This simple musical horn can be used in a car, scooter, cycle, or motorbike, or even as a call-bell. It uses melody generator IC UM66 that generates a musical tone, which is amplified by IC LM386. The tone of the horn cannot, however, be changed as no potentiometer has been used to keep the circuit simple. The author’s prototype is shown in Fig. 1.
Circuit diagram of the musical horn is shown in Fig. 2. The circuit comprises a bridge rectifier (BR1), 9V voltage regulator 7809 (IC1), melody generator UM66 (IC2), low-power audio amplifier LM386 (IC3), and a few other components. Capacitors connected across the supply terminals are used to minimize any noise signals.
Heart of the circuit is melody generator IC UM66. The IC has an inbuilt beat and tone generator. It has three legs like a transistor and is available in many versions that produce different melodies. The UM66 series of ICs is meant for use in call bells, cell phones, and toys.
IC UM66 has a built-in ROM program for music and consumes very low power. The melody signal is generated at pin 3 of UM66 and it is amplified by LM386 to drive the loudspeaker. The circuit can generate music even without audio amplifier LM386, but the volume will be very low.
The UM66TXX series is designed specifically to generate melody for tone generation circuits. Last two digits of the IC specify the tone/melody generated by that IC. The list of some common tone generator ICs and their equivalent numbers are:
UM66T01 – Jingle bells, Santa is coming to town, and We wish you a merry Xmas
UM66T02 – Jingle bells
UM66T04 – Jingle bells, Rudolph the red-nosed reindeer, and Joy to the world
UM66T05 – Home sweet home (a nice melody)
UM66T06 – Let me call you Sweetheart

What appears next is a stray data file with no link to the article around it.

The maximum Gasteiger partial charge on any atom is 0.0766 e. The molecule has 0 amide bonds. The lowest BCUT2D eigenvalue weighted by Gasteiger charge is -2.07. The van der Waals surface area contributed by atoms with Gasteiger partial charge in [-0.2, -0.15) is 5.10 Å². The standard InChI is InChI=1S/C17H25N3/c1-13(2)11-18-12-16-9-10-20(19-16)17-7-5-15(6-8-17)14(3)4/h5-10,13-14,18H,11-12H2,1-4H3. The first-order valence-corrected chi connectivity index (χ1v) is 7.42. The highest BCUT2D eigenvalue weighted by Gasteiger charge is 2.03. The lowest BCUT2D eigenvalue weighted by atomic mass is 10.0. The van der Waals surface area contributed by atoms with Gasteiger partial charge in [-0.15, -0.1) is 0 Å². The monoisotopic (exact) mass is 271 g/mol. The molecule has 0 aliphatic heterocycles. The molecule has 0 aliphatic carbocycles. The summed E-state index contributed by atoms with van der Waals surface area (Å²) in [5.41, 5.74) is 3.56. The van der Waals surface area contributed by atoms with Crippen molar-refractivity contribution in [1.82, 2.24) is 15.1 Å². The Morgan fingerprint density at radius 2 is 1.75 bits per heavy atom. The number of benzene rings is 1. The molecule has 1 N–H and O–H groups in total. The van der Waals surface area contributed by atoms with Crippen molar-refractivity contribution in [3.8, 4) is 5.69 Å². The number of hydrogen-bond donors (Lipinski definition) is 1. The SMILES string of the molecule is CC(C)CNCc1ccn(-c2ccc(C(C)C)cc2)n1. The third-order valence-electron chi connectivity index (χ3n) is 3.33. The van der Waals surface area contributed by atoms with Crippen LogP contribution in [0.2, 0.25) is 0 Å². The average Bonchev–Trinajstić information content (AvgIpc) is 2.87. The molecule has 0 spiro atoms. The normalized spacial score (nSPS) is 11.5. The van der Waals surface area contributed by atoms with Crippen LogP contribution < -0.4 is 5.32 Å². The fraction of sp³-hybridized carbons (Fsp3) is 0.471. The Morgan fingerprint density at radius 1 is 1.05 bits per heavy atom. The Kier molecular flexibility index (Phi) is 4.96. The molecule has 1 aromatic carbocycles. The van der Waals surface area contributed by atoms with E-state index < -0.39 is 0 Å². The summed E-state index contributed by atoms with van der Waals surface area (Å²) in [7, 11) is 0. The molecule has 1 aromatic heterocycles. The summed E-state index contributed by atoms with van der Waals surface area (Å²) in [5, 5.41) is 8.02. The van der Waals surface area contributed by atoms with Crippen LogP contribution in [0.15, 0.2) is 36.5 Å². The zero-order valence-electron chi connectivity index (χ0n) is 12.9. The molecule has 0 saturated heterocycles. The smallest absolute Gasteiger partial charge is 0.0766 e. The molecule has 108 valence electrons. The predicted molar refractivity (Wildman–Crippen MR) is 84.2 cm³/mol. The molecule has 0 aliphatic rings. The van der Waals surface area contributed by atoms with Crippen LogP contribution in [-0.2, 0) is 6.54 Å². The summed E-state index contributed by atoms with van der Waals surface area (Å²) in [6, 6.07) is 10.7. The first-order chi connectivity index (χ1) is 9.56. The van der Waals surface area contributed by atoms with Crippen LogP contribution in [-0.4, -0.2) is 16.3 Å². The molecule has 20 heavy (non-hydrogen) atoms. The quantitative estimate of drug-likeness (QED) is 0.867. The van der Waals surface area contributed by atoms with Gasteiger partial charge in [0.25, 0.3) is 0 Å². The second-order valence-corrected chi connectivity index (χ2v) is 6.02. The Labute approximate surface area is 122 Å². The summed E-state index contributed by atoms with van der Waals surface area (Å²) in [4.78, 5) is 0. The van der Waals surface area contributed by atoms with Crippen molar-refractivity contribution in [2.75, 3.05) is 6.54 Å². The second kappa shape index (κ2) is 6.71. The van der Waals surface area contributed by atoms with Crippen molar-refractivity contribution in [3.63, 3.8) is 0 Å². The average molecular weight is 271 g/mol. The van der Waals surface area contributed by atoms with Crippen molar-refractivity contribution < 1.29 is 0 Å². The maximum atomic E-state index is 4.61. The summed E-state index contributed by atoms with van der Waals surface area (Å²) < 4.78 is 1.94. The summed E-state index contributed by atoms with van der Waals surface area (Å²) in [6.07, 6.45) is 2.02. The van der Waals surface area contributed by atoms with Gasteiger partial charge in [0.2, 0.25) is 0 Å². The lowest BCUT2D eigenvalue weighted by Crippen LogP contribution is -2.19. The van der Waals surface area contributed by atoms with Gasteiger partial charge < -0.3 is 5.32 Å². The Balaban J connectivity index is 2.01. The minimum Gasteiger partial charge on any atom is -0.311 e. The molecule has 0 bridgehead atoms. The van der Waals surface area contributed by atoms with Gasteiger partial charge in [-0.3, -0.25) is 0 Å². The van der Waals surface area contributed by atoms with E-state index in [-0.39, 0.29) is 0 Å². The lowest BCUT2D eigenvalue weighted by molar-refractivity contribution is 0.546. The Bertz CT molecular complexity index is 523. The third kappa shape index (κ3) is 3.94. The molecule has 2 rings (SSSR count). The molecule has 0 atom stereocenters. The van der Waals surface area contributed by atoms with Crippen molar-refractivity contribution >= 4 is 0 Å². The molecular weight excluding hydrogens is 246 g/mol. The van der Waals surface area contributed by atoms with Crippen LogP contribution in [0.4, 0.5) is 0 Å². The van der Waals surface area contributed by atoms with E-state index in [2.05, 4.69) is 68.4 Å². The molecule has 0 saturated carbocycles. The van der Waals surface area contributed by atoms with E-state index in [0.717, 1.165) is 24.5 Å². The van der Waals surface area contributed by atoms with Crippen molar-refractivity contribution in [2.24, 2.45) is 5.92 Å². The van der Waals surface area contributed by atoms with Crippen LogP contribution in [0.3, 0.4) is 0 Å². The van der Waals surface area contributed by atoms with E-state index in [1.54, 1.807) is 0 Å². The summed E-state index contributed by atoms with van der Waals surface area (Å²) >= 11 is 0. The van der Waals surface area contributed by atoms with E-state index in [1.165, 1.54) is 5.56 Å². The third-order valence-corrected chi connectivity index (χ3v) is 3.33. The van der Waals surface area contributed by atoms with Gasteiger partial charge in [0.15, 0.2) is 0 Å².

UM66T08 – Happy Birthday to you
The UM66 melody tone generator IC used in the circuit may be changed to any other in the series to change the melody.
This musical horn circuit can work on 12V DC as well as 12V AC. If you want to operate it on AC mains, use a 230V AC primary to 12V, 500mA secondary transformer to step down the AC mains voltage to 12V AC. The stepped-down AC voltage may be connected directly across CON1 in the circuit.
The 12V AC voltage is rectified using bridge rectifier BR1 and filtered by capacitors C1 and C2 to remove any ripples in the voltage. The rectified and filtered voltage is then regulated to 9V by regulator IC 7809. In case you want to use 12V DC, connect it directly across CON1.
The LM386 is a power amplifier designed for use in low-voltage consumer applications. Its gain is internally set to 20, but the addition of an external resistor and capacitor between pins 1 and 8 will increase the gain to any value up to 200. The amplifier’s inputs are ground referenced while the output automatically biases to one-half the supply voltage.
The operating voltage of the circuit is 12V AC or DC. The UM66 works between 1.5V and 4.5V DC, so a Zener diode has been used here for providing 3.1V to UM66. Power amplifier LM386 works on 4V to 18V; here it uses 9V generated by IC 7809 for a sufficiently loud sound.
The output of IC UM66 is given to input of LM386 for amplification of the melody generated by UM66. The LM386 has a 10µF capacitor connected between its pins 1 and 8, which is used for the gain of the amplifier. A push button/momentary switch (not shown in circuit diagram) is used to turn on the circuit, thereby producing a loud horn sound.
Working of the circuit is simple. After connecting 12V AC/DC across CON1, the circuit is ready for use. As soon as power is switched on, LED1 glows and at the same time the speaker produces a musical sound.
An actual-size, single-side PCB layout for the musical horn is shown in Fig. 3 and its component layout in Fig. 4. After assembling the circuit on PCB, enclose it in a suitable box. Fix LED1 in front of box and the speaker on the rear side. The circuit is now ready for use.
Bonus. You can watch the video of the tutorial of this DIY project at: Link
Download PCB and Component Layout PDFs: click here
S.C. Dwivedi is an electronics enthusiast and circuit designer at EFY